Does your turkey look happy? Quantifying farm animals' feelings
By Darren Quick
December 27, 2010
It’s well known that happy workers of the human variety are also productive workers, and farmers know that the same holds true for animals. However, because animals aren’t likely to reveal their emotional state on a psychiatrist’s couch, the current methods to measure animals’ wellbeing have largely focused on biological indicators of stress via blood tests or through studies of animal behavior. Now researchers at Australia’s Commonwealth Scientific and Industrial Research Organisation (CSIRO) are looking to use cognitive principles based on human psychological theories to assess animal emotions.
Driven not only by the desire to increase animal productivity, but also in response to increased public concern for the welfare of animals, the science of objective measurement of animal welfare is relatively new. Blood tests that show changes in animal physiology or immune systems in response to stress are one of the more common methods currently used. Studies of animal behavior have also been used to indicate obvious emotional states such as pain or discomfort, or preferences for different foods. However, all of these studies provide relatively limited information.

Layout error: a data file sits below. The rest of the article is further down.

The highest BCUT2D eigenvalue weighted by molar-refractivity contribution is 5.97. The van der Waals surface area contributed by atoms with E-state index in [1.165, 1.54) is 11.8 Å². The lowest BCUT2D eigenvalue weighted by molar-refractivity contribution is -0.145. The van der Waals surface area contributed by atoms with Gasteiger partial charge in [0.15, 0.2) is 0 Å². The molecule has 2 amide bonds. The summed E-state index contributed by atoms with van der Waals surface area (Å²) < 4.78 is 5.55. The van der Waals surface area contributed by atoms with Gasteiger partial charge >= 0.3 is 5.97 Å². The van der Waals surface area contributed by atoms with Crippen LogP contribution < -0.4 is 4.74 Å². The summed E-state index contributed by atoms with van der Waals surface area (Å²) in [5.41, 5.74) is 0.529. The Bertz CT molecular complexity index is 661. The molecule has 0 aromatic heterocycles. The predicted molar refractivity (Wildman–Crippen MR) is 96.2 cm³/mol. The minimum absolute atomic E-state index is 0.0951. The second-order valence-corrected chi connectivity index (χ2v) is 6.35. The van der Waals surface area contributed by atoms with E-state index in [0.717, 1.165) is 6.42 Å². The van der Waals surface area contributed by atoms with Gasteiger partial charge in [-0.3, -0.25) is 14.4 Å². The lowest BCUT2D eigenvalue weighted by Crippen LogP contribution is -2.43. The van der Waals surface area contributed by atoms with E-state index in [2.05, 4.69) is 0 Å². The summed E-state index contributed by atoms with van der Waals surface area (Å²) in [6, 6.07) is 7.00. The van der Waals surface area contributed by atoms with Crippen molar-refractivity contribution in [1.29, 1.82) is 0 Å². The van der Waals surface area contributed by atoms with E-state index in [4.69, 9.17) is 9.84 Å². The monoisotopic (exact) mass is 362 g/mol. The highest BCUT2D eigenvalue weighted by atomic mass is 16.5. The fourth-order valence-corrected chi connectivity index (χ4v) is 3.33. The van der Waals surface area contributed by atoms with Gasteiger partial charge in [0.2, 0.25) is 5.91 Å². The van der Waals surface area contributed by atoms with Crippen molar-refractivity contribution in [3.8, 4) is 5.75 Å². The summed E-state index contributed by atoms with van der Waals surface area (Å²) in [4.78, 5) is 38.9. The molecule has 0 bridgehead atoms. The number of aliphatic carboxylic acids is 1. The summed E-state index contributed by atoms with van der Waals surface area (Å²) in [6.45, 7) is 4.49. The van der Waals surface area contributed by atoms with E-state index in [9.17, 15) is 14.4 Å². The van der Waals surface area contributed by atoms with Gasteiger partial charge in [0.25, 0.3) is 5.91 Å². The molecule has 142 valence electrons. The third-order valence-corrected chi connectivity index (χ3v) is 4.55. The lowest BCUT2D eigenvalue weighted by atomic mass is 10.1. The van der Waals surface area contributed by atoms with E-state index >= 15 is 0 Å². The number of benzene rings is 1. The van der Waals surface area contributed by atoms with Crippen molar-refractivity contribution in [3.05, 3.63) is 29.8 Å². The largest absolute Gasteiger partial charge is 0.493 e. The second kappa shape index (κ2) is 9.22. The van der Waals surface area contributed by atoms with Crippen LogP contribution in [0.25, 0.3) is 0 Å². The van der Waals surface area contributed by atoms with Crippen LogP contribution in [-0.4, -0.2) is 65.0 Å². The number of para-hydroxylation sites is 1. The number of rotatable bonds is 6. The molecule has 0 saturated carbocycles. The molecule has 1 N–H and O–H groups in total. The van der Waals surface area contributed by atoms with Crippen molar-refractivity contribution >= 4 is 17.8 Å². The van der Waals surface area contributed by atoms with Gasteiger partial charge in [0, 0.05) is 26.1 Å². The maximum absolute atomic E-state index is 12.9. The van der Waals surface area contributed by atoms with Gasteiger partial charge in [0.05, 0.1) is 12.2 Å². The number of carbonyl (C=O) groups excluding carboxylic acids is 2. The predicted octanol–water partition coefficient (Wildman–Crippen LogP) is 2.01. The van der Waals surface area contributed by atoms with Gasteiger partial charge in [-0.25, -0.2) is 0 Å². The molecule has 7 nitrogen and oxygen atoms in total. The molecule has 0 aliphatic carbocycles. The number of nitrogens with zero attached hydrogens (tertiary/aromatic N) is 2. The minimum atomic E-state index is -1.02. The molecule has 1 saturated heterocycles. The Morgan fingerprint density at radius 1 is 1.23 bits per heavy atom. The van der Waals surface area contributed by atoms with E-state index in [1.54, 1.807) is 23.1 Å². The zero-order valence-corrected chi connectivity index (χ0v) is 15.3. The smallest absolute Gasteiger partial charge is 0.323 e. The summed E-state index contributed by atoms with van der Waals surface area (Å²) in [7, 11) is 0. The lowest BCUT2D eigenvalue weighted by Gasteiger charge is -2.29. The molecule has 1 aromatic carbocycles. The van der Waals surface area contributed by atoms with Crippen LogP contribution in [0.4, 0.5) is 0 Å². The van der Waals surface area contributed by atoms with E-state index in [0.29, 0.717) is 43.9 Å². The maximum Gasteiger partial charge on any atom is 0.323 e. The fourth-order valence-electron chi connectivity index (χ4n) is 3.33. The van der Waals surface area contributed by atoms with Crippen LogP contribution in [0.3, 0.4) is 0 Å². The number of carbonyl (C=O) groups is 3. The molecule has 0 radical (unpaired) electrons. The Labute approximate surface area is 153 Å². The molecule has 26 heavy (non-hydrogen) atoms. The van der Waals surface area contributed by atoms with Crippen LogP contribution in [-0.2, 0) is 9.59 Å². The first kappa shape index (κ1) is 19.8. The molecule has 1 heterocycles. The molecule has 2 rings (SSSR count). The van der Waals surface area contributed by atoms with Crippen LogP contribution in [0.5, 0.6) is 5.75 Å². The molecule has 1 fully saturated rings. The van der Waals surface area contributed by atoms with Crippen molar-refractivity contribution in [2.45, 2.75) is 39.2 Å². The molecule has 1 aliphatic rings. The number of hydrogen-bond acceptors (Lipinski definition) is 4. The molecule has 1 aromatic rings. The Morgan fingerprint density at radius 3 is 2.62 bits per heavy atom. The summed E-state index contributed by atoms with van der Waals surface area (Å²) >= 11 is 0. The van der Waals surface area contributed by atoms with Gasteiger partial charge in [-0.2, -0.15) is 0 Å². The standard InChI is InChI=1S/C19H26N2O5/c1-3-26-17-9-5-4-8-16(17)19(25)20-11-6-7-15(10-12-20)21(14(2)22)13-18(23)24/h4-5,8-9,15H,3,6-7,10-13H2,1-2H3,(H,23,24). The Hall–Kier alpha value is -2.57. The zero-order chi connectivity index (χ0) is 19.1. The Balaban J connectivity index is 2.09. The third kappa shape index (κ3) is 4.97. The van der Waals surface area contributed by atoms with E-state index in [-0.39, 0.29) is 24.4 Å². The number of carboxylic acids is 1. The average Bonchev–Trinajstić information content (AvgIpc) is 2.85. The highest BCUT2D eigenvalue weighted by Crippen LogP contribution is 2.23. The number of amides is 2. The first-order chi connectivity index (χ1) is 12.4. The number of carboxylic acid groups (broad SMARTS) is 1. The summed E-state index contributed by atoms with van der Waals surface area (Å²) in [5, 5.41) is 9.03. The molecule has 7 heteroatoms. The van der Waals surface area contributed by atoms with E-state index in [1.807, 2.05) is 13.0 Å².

“Until now the major gap in our ability to assess animal welfare has been our capacity to understand the emotional states of animals in different farming situations, such as in intensive finishing systems or during droughts,” says CSIRO scientist Dr Caroline Lee. “It is also internationally recognized that we must quantify not only the biological cost but also the emotional cost of animals used for production of food and fiber. This requires new methods to benchmark the welfare of animals in their on-farm environment.”
With the aim of reducing stress and pain in livestock and increasing not only their well-being but also their productivity, at CSIRO Livestock Industries' research facility near Armidale, NSW, Dr Lee is using cognitive principles based on human psychological theories to assess animal emotions.
“The challenge is to gain insights – in a scientifically rigorous way – into how animals’ minds work,” she said. “Ultimately, the outcomes of this research will expand on our understanding of emotional and cognitive functions of livestock and the impacts of farming practices on animal welfare.”
The CSIRO research is being undertaken in collaboration with Dr Alain Boissy at the National Agronomy Research Institute in France.
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